Four weeks ago the Northern Ireland Department of Economic Development formed a food processing industry emergency task force, under the chairmanship of the Permanent Secretary, Mr. Gerry Loughran. The importance of that organisation continuing its work should be fully explored. Perhaps it could enlarge the areas from which it draws its representatives. However, there is a need for a particular body to be established in Northern Ireland, especially in the light of the mention of the Intervention Board in yesterday's Statement. That is borne out by the 1995 report of the National Audit Office on the Intervention Board and preventing, detecting and acting on irregularities in agricultural produce. That should be magnified greatly in terms of the new work that has to be done.

5 p.m.

Lord Wade of Chorlton: My Lords, I too must declare an interest as a farmer and director of a trading company which handles a great deal of beef around the world. I am conscious of the fact that in 1967 I lost two herds as a result of foot and mouth disease and that in 1923 my grandfather lost his herd, which would have been the first pedigree herd of Friesian cattle in the country had they not been slaughtered because of the same disease.

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My experience of those two incidents makes me aware of the devastating impact of having one's herd destroyed. I am delighted that the Government have decided not to implement a slaughter policy but to take out of the food chain the animals which would have gone to slaughter in any event. I hope that they will never be persuaded to introduce a slaughter policy in respect of a matter which in no way makes that necessary.

I recently received information from Professor Phillip Thomas who, when I first met him, was a professor with the Atomic Energy Authority at Risley near Warrington. He is now a visiting professor at the City University in London. Among other things, he is a statistician. He sent me a detailed analysis of what one could expect as regards the number of cases of CJD in humans on the basis of available evidence. It accords closely with the comments made by noble Lords. Assuming an incubation period of 10 years there would be a peak rate of four cases per year. If the incubation period were 15 years there would be peak rate of 12 cases per year. If it were a 20-year incubation period the number of cases would be 40. That is in line with the existing number of cases of CJD. It amounts to a maximum risk of one in a million, which is exactly the same as driving a motor car for 50 miles. I appreciate the argument that any risk is a serious matter but it is important that we put the possibility of contracting CJD into balance. I believe that when the Government announced the risk they should have given a clearer analysis of it.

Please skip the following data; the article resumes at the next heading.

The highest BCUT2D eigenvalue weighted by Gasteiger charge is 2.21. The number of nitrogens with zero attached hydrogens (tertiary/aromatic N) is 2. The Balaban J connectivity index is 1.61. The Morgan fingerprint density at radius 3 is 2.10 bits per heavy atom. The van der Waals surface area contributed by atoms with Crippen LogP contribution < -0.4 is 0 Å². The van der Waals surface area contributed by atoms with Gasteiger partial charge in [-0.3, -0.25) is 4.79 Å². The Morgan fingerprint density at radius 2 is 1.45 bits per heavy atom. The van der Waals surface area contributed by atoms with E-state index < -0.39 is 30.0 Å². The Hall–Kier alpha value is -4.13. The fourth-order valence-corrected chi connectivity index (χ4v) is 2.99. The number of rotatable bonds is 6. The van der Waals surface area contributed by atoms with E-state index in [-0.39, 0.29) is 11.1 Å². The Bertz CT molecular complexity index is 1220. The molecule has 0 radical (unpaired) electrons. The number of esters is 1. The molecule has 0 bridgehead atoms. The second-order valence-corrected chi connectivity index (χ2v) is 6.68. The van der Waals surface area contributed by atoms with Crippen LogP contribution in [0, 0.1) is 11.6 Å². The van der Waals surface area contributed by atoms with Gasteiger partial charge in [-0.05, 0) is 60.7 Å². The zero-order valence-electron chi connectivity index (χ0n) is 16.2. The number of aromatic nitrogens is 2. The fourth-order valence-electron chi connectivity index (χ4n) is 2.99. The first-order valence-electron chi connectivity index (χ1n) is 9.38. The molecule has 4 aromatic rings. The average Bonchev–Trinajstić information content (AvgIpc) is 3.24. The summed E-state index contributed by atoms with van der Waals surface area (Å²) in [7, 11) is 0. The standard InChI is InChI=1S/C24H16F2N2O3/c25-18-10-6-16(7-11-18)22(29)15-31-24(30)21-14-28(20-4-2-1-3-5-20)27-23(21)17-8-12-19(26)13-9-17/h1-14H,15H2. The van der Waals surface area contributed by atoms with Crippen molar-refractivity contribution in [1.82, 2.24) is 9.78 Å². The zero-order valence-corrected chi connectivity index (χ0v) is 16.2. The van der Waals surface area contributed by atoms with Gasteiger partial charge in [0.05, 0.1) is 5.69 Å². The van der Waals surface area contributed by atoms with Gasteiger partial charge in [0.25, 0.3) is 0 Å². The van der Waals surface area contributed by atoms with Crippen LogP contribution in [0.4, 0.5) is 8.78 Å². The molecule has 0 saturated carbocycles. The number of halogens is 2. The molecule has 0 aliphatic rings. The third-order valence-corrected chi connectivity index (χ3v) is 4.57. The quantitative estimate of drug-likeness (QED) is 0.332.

As I said, I am associated with a company involved in meat exports, and it is on that matter I wish to speak and ask my noble friend some questions. What is not yet clear is the position of the large amount of meat which was in the chain, on the high seas, or delivered to countries but which will not now be used. The licensing and export refund position is unclear. My noble friend Lord Lindsay will be well aware of the implications of the export refunds which could have been paid on the meat. Will that be returned? If not, can we have clarification of the matter? We have heard the Government's view but we have not heard whether it coincides with the Commission's view. Unless there is unanimity nothing will happen because the instructions to IBAP come from the Commission, not from our Government.